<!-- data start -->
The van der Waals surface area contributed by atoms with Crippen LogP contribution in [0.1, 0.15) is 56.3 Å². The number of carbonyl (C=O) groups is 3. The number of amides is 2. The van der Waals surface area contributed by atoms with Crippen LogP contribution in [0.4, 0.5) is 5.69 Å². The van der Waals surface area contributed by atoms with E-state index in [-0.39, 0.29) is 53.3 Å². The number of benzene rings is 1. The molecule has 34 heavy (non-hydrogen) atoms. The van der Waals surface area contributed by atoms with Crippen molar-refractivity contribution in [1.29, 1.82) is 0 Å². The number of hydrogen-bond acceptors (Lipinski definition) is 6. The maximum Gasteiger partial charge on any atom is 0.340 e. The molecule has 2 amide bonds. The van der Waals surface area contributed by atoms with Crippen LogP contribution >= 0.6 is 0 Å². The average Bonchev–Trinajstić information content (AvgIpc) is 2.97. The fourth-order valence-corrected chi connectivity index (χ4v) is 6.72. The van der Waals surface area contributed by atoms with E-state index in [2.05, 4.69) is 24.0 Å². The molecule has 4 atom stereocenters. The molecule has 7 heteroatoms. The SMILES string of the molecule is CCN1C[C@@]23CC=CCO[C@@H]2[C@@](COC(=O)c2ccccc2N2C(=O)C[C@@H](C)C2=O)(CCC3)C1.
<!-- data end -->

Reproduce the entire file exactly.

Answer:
The van der Waals surface area contributed by atoms with Crippen LogP contribution in [0.1, 0.15) is 56.3 Å². The number of carbonyl (C=O) groups is 3. The number of amides is 2. The van der Waals surface area contributed by atoms with Crippen LogP contribution in [0.4, 0.5) is 5.69 Å². The van der Waals surface area contributed by atoms with E-state index in [-0.39, 0.29) is 53.3 Å². The number of benzene rings is 1. The molecule has 34 heavy (non-hydrogen) atoms. The van der Waals surface area contributed by atoms with Crippen molar-refractivity contribution in [1.29, 1.82) is 0 Å². The number of hydrogen-bond acceptors (Lipinski definition) is 6. The maximum Gasteiger partial charge on any atom is 0.340 e. The molecule has 2 amide bonds. The van der Waals surface area contributed by atoms with Crippen LogP contribution >= 0.6 is 0 Å². The average Bonchev–Trinajstić information content (AvgIpc) is 2.97. The fourth-order valence-corrected chi connectivity index (χ4v) is 6.72. The van der Waals surface area contributed by atoms with E-state index in [2.05, 4.69) is 24.0 Å². The molecule has 4 atom stereocenters. The molecule has 7 heteroatoms. The SMILES string of the molecule is CCN1C[C@@]23CC=CCO[C@@H]2[C@@](COC(=O)c2ccccc2N2C(=O)C[C@@H](C)C2=O)(CCC3)C1.